Quiet as an environmental value: A contrast between two legislative approaches

  • Thorne R
  • Shepherd D
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Abstract

This paper examines the concept of "quiet" as an "environmental value" in terms of amenity and wellbeing from a legislative context. Critical review of two pieces of environmental legislation from Australia and New Zealand forms the basis of the paper. The Australian legislation is Queensland's Environmental Protection Act, and the New Zealand legislation is that nation's Resource Management Act. Quiet is part of the psychoacoustic continuum between a tranquil and an intrusively noisy sound environment. As such, quiet possesses intrinsic value in terms of overall sound within the environment (soundscape) and to individuals and communities. In both pieces of legislation, guidance, either directly or indirectly, is given to "maximum" sound levels to describe the acoustic environment. Only in Queensland is wellbeing and amenity described as environmental values, while in the New Zealand approach, amenity is identified as the core value to defend, but guidance is not well established. Wellbeing can be related to degrees of quietness and the absence of intrusive noise, the character of sound within an environment ("soundscape"), as well as the overall level of sound. The quality of life experienced by individuals is related to that person's physical and mental health, sense of amenity and wellbeing. These characteristics can be described in terms of subjective and objective measures, though legislation does not always acknowledge the subjective.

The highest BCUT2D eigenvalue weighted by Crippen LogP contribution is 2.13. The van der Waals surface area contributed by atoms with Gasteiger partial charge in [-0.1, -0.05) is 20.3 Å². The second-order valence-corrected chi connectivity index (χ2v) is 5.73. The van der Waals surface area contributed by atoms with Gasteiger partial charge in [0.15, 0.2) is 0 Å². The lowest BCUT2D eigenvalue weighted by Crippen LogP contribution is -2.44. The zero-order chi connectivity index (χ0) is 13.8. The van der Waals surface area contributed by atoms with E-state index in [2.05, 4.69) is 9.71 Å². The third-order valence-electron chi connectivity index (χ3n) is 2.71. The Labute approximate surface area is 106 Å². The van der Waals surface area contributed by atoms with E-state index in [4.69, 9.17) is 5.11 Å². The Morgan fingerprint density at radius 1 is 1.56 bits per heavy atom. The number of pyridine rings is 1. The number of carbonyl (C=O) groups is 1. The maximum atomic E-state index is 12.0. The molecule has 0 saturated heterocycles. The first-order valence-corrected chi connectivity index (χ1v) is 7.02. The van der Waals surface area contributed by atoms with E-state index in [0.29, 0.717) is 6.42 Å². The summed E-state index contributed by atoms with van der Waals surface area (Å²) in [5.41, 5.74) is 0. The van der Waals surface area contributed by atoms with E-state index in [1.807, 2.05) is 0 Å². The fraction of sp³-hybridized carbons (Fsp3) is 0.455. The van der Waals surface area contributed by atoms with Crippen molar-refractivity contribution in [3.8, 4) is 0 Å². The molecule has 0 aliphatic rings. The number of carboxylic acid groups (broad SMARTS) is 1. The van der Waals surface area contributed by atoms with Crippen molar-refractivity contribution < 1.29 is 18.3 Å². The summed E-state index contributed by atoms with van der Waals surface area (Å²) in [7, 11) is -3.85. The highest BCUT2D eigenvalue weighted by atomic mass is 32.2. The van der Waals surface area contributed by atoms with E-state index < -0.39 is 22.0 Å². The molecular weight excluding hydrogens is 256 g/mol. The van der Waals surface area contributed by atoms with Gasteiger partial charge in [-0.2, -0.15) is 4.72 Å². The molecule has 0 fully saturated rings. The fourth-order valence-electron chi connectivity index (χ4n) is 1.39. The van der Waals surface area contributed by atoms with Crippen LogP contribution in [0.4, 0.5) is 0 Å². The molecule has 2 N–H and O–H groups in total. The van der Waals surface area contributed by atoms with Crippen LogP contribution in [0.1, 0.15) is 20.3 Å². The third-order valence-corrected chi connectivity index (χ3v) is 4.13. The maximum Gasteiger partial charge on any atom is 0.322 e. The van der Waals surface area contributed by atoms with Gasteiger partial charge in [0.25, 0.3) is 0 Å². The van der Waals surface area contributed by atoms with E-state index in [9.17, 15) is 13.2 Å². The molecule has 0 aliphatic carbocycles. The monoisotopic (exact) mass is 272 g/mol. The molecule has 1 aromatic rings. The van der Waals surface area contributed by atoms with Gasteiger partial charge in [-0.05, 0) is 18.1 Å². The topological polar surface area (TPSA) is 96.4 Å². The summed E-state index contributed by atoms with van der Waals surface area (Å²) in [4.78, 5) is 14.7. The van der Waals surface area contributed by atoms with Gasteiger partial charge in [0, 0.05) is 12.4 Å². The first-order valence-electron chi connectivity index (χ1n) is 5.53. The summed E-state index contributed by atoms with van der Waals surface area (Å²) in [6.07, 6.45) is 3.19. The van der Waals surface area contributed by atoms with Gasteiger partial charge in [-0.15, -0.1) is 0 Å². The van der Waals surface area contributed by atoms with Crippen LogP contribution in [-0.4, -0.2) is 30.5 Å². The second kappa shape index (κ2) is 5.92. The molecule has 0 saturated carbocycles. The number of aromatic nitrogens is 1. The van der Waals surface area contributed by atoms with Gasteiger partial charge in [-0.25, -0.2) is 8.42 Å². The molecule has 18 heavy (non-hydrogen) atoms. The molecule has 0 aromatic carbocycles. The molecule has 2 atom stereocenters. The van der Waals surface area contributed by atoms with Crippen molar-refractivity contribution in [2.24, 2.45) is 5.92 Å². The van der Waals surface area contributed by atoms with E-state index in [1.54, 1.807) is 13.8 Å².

Author-supplied keywords

  • Amenity
  • Environmental legislation
  • Environmental values
  • Quiet
  • Soundscape
  • Wellbeing

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Authors

  • Robert Thorne

  • Daniel Shepherd

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